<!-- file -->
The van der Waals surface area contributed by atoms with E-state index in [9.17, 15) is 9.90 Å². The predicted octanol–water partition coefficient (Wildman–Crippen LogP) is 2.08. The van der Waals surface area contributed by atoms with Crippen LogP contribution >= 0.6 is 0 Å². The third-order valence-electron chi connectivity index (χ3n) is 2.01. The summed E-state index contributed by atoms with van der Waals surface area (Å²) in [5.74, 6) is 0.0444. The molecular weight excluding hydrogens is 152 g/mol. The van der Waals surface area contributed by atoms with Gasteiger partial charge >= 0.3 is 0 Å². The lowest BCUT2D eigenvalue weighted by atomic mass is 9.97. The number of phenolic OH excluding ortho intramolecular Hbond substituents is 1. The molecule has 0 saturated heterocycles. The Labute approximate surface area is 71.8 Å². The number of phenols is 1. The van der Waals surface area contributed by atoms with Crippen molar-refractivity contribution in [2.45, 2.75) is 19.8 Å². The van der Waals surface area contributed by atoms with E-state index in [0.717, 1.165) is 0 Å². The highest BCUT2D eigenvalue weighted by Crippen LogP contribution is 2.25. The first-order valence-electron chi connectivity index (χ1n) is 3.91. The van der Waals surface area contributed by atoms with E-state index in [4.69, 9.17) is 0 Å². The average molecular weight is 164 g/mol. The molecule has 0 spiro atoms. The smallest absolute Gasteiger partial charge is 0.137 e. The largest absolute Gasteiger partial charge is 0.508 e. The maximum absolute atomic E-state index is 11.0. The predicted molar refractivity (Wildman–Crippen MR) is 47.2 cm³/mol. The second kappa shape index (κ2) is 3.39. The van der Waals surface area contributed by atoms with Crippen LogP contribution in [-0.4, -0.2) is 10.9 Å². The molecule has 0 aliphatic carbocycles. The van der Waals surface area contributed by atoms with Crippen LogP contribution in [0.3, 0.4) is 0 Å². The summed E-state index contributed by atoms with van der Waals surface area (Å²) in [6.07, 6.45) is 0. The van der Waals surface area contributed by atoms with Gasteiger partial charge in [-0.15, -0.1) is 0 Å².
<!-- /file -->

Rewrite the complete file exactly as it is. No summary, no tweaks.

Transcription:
The van der Waals surface area contributed by atoms with E-state index in [9.17, 15) is 9.90 Å². The predicted octanol–water partition coefficient (Wildman–Crippen LogP) is 2.08. The van der Waals surface area contributed by atoms with Crippen LogP contribution >= 0.6 is 0 Å². The third-order valence-electron chi connectivity index (χ3n) is 2.01. The summed E-state index contributed by atoms with van der Waals surface area (Å²) in [5.74, 6) is 0.0444. The molecular weight excluding hydrogens is 152 g/mol. The van der Waals surface area contributed by atoms with Gasteiger partial charge >= 0.3 is 0 Å². The lowest BCUT2D eigenvalue weighted by atomic mass is 9.97. The number of phenolic OH excluding ortho intramolecular Hbond substituents is 1. The molecule has 0 saturated heterocycles. The Labute approximate surface area is 71.8 Å². The number of phenols is 1. The van der Waals surface area contributed by atoms with Crippen molar-refractivity contribution in [2.45, 2.75) is 19.8 Å². The van der Waals surface area contributed by atoms with E-state index in [0.717, 1.165) is 0 Å². The highest BCUT2D eigenvalue weighted by Crippen LogP contribution is 2.25. The first-order valence-electron chi connectivity index (χ1n) is 3.91. The van der Waals surface area contributed by atoms with E-state index in [4.69, 9.17) is 0 Å². The average molecular weight is 164 g/mol. The molecule has 0 spiro atoms. The smallest absolute Gasteiger partial charge is 0.137 e. The largest absolute Gasteiger partial charge is 0.508 e. The maximum absolute atomic E-state index is 11.0. The predicted molar refractivity (Wildman–Crippen MR) is 47.2 cm³/mol. The second kappa shape index (κ2) is 3.39. The van der Waals surface area contributed by atoms with Crippen LogP contribution in [-0.4, -0.2) is 10.9 Å². The molecule has 0 aliphatic carbocycles. The van der Waals surface area contributed by atoms with Crippen LogP contribution in [0.3, 0.4) is 0 Å². The summed E-state index contributed by atoms with van der Waals surface area (Å²) in [6.07, 6.45) is 0. The van der Waals surface area contributed by atoms with Gasteiger partial charge in [-0.15, -0.1) is 0 Å².